Wednesday, November 11, 2009

About the Magpie

Well, maybe it's best to see this first post as a personal introduction and a "mission statement" of sorts.

I am a 48 yo male and I need to work for a living.

In a previous life I was considered upper middle-class and I had post-graduate education (Master's and started a PhD), but that was long ago.

Now I work manually and I could hardly be described as anything but low income earner.

Ideologically, I describe myself as an heterodox Marxist. This shows in my personal philosophical posture, which tends to be nihilistic. If you don't know much about Marxism, you'll probably be surprised to hear that Marxism is an extremely optimistic worldview. But, if you don't know much about it, you'll have to take my word for it.

I, in contrast, am deeply pessimistic. And I attribute this in part to my nihilism.

Which leads me to the next point of this post: I am writing this because I believe the world is ill. Maybe terminally so. I realize there is little I can do to make a difference. But I want to try and the only means I have to effect a difference is through my voice.

Don't get me wrong: I am not a profoundly "idealistic" character (idealistic in the sense of altruism). Marxists are often "idealistic" in this sense, although they are likely to deny it.

I am doing this because, as a good nihilist, I believe life has no intrinsic purpose. It's up to us to provide our life with one. So, as a good Magpie, I choose to fight, in the hope this may to some degree justify my own existence.

My promise to the reader is that I will try to be informative and fair.

4 comments:

  1. This blog is very interesting, I have come across your writings via trawling through "Fixing the economists" and "Social Democracy for the 21st century", I myself have identified with Marxist philosophy for a long time however only recently have I started to actually research the real meat behind it all, aka the value theory and historical materialism etc...

    I find reading straw-man arguments from vocal non-marxists to be very enlightening because the counter-arguments presented to refute such arguments are generally quite good.


    D.K.

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  2. Thanks for the comment.

    Regarding reading those two blogs: it's a matter of taste and having time and patience, I suppose.

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  3. This is just outright flattery now, but you also modestly exclude having a wealth of knowledge on the subject matter and its connective material.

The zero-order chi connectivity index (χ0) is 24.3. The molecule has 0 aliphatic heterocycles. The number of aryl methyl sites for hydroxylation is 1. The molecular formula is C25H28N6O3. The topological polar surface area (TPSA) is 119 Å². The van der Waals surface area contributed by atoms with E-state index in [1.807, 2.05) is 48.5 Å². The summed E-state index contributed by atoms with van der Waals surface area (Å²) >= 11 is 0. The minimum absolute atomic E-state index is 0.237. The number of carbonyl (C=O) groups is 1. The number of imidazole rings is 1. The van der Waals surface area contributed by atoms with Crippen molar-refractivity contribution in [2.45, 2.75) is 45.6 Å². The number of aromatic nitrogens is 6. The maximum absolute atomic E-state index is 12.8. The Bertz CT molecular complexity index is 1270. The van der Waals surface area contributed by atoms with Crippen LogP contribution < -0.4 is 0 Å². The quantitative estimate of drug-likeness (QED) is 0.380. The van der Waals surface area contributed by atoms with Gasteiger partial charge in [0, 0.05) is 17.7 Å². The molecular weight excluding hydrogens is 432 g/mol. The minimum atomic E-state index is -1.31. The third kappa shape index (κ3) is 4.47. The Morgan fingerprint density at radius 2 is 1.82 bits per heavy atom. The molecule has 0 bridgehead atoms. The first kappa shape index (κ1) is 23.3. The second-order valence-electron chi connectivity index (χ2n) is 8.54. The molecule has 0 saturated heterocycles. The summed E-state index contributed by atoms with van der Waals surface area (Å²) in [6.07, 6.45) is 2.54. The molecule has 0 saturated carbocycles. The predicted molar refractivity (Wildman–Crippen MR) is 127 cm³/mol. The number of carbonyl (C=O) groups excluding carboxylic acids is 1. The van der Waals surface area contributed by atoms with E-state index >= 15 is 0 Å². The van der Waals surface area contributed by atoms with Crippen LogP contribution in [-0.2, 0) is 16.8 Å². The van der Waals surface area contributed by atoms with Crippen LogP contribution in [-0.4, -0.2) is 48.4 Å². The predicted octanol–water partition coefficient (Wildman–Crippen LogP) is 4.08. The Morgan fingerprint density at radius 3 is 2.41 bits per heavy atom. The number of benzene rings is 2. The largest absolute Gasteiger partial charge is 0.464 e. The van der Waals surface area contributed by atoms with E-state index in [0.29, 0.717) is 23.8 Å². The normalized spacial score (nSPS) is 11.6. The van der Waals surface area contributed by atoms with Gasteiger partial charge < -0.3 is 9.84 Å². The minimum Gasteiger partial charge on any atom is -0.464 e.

I mean, reading those type of blogs (Which are the mainstream view of politcs/economics/sociology mostly), without the counters that others like you provide either in your own work or the comments sections means that such ideology goes unchallenged.

    And for laymen, such as myself, it is easy to accept the "common knowledge" of marxist incoherance without really understanding it.
    Anyway, once again, thanks.

    Onto a question I have been meaning to ask, I am currently reading Harvey's "On the condition of post-modernity". Knowing your "affinity" for PoMo. I was wondering what you thought about it?
    Is PoMo really the "cultural logic of late capitalism" and how does this fit in with the identity politics that seem to have totally replaced class politics?


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  4. "Anyway, once again, thanks."

    No. Thank you for your comment.

    (BTW, are you the same DK, or another anonymous?).

    "Onto a question I have been meaning to ask, I am currently reading Harvey's 'On the condition of post-modernity'. Knowing your 'affinity' for PoMo. I was wondering what you thought about it?"

    I haven't read it.

    "Is PoMo really the 'cultural logic of late capitalism' ..."

    PoMo -- in my experience -- is one of those terms with no definite meaning bourgeois intellectuals love.

    Another such term is "capital" for mainstream economists: it can be money, machines, raw-materials, land, owner-occupied houses, good-will, social coherence, knowledge/skill, clean water and fresh air, sex-appeal or a thousand other things (or any combination of them) depending on the economist.

    So, PoMo can well be the "cultural logic of late capitalism" as it can be a movement in architecture and design, or anything really.

    http://www.oneblademag.com/wp-content/uploads/2013/09/building-postmodern-500x400.jpg

    http://nataliesasmediablog.weebly.com/a2-research/post-modern-dystopian-architecture

    "... and how does this fit in with the identity politics that seem to have totally replaced class politics?"

    I'm afraid my answer will disappoint after all your praise: frankly, I don't know how PoMo fits in with identity politics, if it fits in at all.

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